While vehicle connectivity and automated driving spell new opportunities for the automotive industry, they also bring major concerns related to automotive cyber security. Vehicles connected to a mobile or cloud platform are particularly at risk. Automotive cyber security testing, thus, becomes critical to detecting the vulnerability of systems and safeguarding vehicles from unauthorized access to advanced driver assistance systems (ADAS) or steering controls via mobile apps, over-the-air updates, and infotainment systems. OrangeMantra understands the significance of predicting and disclosing the scenarios of cyber threats. We also perform stringent automotive security audits to ensure software quality and discover the weak links within the connected cloud–car–mobile ecosystem.
Our experts practice proven testing approaches for every project we undertake, while ensuring that software quality assurance is the top priority.
The focus of our automotive cyber security experts is entirely on the system architecture and we keep a close eye on it throughout the development cycle.
We perform stringent penetration testing on the mission-critical car software on prototypes or real vehicles to uncover every possible threat and angle of attack.
Once we detect a security issue or breach, we demonstrate how it can be addressed and beyond that, take the responsibility for fixing it as well.
In the era of self-driving cars, locking the vehicle is not a sufficient security measure anymore. The system architecture of autonomous vehicles becomes vulnerable because they connect to the internet, mobile, and cloud platforms. The best approach to protect them from cybercrime and malicious activity is by developing secure automotive software. These software solutions need to go through stringent cyber security testing for assessing risks and vulnerabilities and protecting the vehicles against them. The overall objective is to ensure that they deliver safer driving experiences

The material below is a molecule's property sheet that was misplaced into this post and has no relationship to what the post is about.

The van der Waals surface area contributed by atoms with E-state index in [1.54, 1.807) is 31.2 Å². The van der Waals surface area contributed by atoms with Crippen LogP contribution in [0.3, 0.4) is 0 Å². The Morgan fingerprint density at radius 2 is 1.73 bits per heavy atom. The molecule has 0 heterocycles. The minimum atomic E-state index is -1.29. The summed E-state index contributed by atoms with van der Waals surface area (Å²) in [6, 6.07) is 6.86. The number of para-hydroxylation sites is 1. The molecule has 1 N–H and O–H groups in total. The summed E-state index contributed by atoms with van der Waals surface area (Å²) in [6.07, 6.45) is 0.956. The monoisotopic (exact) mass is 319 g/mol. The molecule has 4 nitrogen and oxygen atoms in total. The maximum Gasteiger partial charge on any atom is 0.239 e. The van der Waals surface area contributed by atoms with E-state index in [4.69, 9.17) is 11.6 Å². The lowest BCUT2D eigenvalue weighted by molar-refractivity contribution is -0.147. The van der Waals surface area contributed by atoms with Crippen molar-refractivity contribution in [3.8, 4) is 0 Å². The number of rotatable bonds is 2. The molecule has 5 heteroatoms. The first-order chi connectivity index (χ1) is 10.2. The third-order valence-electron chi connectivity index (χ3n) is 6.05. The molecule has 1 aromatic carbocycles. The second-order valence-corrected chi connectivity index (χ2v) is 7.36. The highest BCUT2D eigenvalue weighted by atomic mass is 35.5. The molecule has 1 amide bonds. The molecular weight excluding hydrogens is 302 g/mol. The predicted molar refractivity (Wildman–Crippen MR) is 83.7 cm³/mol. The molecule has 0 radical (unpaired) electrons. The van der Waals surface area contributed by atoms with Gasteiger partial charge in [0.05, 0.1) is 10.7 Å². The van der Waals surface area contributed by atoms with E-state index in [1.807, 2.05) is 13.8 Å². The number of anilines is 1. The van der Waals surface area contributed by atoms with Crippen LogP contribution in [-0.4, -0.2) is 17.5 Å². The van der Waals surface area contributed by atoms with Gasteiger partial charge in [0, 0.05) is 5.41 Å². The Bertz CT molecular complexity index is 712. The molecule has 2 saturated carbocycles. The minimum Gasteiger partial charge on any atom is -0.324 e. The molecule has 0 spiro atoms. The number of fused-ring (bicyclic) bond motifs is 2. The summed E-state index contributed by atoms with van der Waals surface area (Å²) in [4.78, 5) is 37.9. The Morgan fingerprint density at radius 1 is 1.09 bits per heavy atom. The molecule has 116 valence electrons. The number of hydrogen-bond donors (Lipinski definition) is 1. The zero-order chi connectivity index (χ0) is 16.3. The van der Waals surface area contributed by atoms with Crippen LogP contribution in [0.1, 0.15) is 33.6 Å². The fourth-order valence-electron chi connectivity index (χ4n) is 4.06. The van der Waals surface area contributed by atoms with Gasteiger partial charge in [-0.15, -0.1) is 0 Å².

Electronic control units (ECUs) are an essential part of next-gen vehicles. While these can be more than a hundred in number, it is critical to have secure connections among them. These connections are handled by a system called Controlled Area Network (CAN) bus. Since this system lies at the core of a connected vehicle, it becomes an easy target for malicious attacks. The encryption of the CAN bus protocol is the solution for protecting the transmitted data. At the same time, embedded security systems are to be installed in ECUs to block malicious attacks before they affect the vehicle.
The expansion of connected services leads to an increase in the number of touchpoints vulnerable to cyber attacks. High-tech in-vehicle infotainment (IVI) systems, therefore, can escalate the risk of cybercrime. Brands need to come up with security solutions that focus on authentication mechanisms, access control permissions, and virus scans to shield the sensitive vehicle data and on-board IVI systems. Additionally, they need to ensure that data is not compromised while being processed. Defining insecure data transmission channels and preventing unauthorized changes to autonomous systems become the pillars of the vehicle security strategy.